Choreographer of Quick Change Chaos
Updated: 2 days ago
Meet Alyssa Janco, a badass freelance Dresser who creates highly functional Wig Crew & Wardrobe Aprons.
She hails from Green Bay, Wisconsin, but the theater community may also be familiar with her from A Christmas Carol at the Milwaukee Rep, at American Players Theatre, and around Chicago at places like Lookingglass Theatre Company. She loves cooking and baking and you can see her beautiful creations on instagram @alyssajanco! Pending any COVID-19 issues with theater schedules, she will be back at American Players Theatre from June-October 2020. *fingers crossed*
AN APRON IS BORN
Upon graduation from University of Wisconsin--Stevens Point, she fell into a Dresser position at Milwaukee Rep and loved it. She loved being in the action, feeling like she was part of something bigger than herself, and bonding with cast & crew in a short time.
As she continued her work as a dresser, she realized there was not an apron available in the market to properly fit all the supplies she needed to carry. She is a big fan of the Scout motto, "be prepared ", but she didn't feel at the time that she was able to have easy access to her tools if a problem should arise.
"A well-prepared Hair & Makeup Artisan or Dresser carries a lot of supplies with them. Most theatres have standard wait-staff aprons available to new dressers that they can use until they buy one for themselves (usually from Manhattan Wardrobe Supply) or make their own. The problem with waiter aprons is that service industry folks are usually dealing with much larger items--bar rags, check presenters, etc. We deal with a lot of little things like hairpins and mic tape, so to have them all jumbling around in big pockets wasn’t cutting it for me."
So, she used her network of professionals to collaborate and create a more functional apron for both Wig and Wardrobe artisans. The end result are sleek, affordable, flattering aprons which make it easy to grab what you need in a flash and leave space for rotating items. Her favorite feature on the aprons is a “Pin Protector”. "It’s an elastic band that sits just below the hair- and wig-pin pockets that you can tuck the ends of the pins under to keep them from getting caught on everybody’s petticoats. Really, I should say from getting caught on any costume during quick-changes...but it always seems to be petticoats..."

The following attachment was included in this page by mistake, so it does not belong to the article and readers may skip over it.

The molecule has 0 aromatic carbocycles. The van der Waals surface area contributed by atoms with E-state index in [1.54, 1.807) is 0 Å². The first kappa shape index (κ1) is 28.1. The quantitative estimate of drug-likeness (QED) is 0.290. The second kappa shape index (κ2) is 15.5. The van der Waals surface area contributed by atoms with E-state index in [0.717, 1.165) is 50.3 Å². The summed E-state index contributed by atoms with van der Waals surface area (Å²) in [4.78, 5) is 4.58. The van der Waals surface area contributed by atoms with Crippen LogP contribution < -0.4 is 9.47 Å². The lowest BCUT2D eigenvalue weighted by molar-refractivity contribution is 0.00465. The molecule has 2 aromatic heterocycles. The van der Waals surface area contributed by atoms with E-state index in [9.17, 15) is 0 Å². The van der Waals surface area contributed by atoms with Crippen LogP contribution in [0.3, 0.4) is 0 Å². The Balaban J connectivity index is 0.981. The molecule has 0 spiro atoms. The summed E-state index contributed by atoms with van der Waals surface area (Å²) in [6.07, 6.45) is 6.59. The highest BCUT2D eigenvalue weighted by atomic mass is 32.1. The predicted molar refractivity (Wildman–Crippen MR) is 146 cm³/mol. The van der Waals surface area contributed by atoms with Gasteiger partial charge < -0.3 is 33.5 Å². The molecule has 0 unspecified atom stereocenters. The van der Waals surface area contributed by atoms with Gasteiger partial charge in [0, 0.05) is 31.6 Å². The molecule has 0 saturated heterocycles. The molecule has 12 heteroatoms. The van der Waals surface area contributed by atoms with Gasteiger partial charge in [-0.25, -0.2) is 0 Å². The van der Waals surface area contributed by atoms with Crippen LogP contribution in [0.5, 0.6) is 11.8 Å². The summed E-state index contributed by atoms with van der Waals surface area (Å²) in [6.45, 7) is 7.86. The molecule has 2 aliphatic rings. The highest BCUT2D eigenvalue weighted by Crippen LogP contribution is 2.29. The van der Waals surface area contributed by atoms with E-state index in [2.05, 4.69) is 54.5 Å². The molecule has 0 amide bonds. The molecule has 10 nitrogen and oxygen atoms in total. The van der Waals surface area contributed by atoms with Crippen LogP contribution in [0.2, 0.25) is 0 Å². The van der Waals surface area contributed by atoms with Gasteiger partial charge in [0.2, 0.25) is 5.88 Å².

HOW TO PURCHASE THE APRONS
Each of the aprons is made by Alyssa at her home. A Wardrobe/Dresser Apron takes about 4 - 6 hours, but the Wig Crew Aprons, being much more involved, take from 16-18. She is a master of managing her clients expectations by letting them know that while she's in tech, it may take more time. You can access her Etsy shop, BackstageCraft, here! The Wardrobe/Dresser Apron costs $40.00, and the Wig Crew Apron costs $90.00. Both have the option of hand-embroidery of your name for an additional $10.00.
ALSO FROM ALYSSA...
WHAT IS SOMETHING YOU WISH MORE PEOPLE KNEW ABOUT YOUR JOB?
"I wish more people understood exactly what it is that we (dressers) do postshow. I am guessing that the image actors have in their minds when they see us collecting laundry is us tossing the loads in and then relaxing while we wait for them to wash. This may be true for storefront theatres or smaller shows. But for larger regional theatre, we have to vodka-spray all non-washing garments, sometimes check shoes for damages, collect hangers so we can redistribute laundry the next day, and --this is the bain of my dresser existence--re-hang improperly hung garments. This one gets to me because it takes a lot of time and is the only task that could be avoided with cooperation from others. I am constantly astounded at the number of grown adults who don’t know how to hang pants. With that in mind, actors, I can practically guarantee that if you take the extra minute to look at how your costumes are hanging, your wardrobe team will love you!"
DO YOU THRIVE IN CHAOS OR CALM?
"I create so much chaos (with craft supplies, dishes from baking, etc) that I have come to accept both chaos and calm. Maybe that is part of why I think Wardrobe is one of the best jobs in theatre--I get to control and choreograph the chaos in my quick-changes."
WHAT HAS BEEN THE MOST VALUABLE LESSON IN YOUR CAREER?
"I think the most valuable thing I’ve learned from being a dresser, simply put, is how to talk to people. How to read what an actor (and therefore anyone else out in the world) needs from you in a given moment is valuable. Sometimes it’s silence, or a joke, or a hand to hold, or some sass. The ability to find some connection to each distinct personality is honed through working in wardrobe."
I think that is a lovely last thought... "The ability to find some connection to each distinct personality is honed through working in wardrobe." - Alyssa Janco